Saturday, November 2, 2013 7:37:47 PM
@aliyahg1979: There's various sorts of monopolies, eh?
Bullets and gas: reloading cartridges is easy, but there would still be a finite amount of gunpowder. Home-made substitutes for powder and gasoline would be used, no doubt! Black powder muzzle-loaders would make a comeback!
I`m pretty sure Zombies are immune to mind-altering drugs , and spraying them with PCP sounds like a bad idea... If you had that much cocaine or other drugs you`d be able to barter it for TONS of good stuff! Never mind getting zombies high...
Saturday, November 2, 2013 6:08:25 AM
In the post-apocalypse movies I have seen it is usually a barter economy. Unlike in the past, when the person who can produce something of value has an advantage, it would be whomever can control the remnants of pre-apocalypse storage of resources who would have wealth and power. There may not be any new fuel getting refined, but huge tanks of it around. No new foods grown or harvested, but warehouses full of it. Truly a thief's economy.
Saturday, November 2, 2013 5:14:22 AM
1) how in the world did this turn into a liberal thing?
2)Just because someone cornered the market doesn't mean they have a monopoly.
3)This video is very good way of hypothesizing about various markets which would dominate in this economic model.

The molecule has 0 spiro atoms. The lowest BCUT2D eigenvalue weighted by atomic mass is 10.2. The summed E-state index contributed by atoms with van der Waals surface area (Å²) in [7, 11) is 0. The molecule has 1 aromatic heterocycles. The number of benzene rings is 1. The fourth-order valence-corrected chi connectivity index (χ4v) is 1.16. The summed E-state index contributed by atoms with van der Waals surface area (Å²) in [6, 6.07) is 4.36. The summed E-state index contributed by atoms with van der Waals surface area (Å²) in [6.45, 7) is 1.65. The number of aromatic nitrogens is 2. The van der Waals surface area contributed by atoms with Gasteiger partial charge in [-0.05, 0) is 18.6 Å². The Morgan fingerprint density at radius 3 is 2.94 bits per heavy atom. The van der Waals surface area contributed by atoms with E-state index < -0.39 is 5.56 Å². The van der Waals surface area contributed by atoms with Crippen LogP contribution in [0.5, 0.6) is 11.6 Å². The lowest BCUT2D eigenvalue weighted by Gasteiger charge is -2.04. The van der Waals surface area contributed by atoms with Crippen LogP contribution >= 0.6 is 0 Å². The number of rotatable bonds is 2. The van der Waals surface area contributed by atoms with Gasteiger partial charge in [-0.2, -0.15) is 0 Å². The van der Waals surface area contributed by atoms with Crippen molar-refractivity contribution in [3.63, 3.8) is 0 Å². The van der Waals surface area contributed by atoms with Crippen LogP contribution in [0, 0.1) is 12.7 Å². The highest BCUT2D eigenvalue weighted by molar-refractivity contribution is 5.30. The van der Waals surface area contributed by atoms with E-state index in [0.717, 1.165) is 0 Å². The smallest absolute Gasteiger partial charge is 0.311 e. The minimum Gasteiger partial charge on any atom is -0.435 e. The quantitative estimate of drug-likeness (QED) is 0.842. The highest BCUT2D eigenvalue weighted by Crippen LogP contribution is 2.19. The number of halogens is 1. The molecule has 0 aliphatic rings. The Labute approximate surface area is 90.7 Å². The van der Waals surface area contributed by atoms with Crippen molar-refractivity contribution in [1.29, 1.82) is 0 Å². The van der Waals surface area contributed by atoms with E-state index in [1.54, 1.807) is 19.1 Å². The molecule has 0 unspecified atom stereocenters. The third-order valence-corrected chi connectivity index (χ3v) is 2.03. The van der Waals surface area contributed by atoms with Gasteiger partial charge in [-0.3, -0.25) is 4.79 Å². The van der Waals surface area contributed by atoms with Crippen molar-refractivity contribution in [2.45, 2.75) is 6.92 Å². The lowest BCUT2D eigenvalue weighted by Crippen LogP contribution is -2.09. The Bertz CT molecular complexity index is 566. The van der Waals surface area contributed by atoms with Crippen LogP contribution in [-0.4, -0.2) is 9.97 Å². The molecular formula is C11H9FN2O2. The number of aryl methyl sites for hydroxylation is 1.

4) Assuming there will be little to no government interference (with the exception of WWZ, I`ve never seen the other shows) bullets and gas would indeed dominate the market. Who knows, maybe a golfball retrieval style will arise with bullets as well assuming that the flesh of the zombie is less rigid than a live human, but more studies would have to be done on that.
5) What about the effects of drugs (Mary Jane, Coke, X) on zombies? one must take that into consideration if one wishes to resolve the issue and not just manage the remaining resources.
6) it`s a fun video... live a little... smile.. lol
Saturday, November 2, 2013 4:54:44 AM
I can see how ammuntion would become a currency but I'm lss sure that the value of gasoline would rise that much. If the population is down to, say, 10% of existing levels and that 10% are much more likely to have multiple occupancy of vehicles and will not be engaging in diving fo recreation of to commute to work demand for quantity of fuel would drop to perhaps less than 5% of current demand. Of course in some situations that demand would be so urgent that there would be no upper limit on the price.
He mentioned medical care but did not take into accound supplies of the most commonly used medications. These would probably form another currency.
5Cats, Do you really have to start liberal-baiting on every post?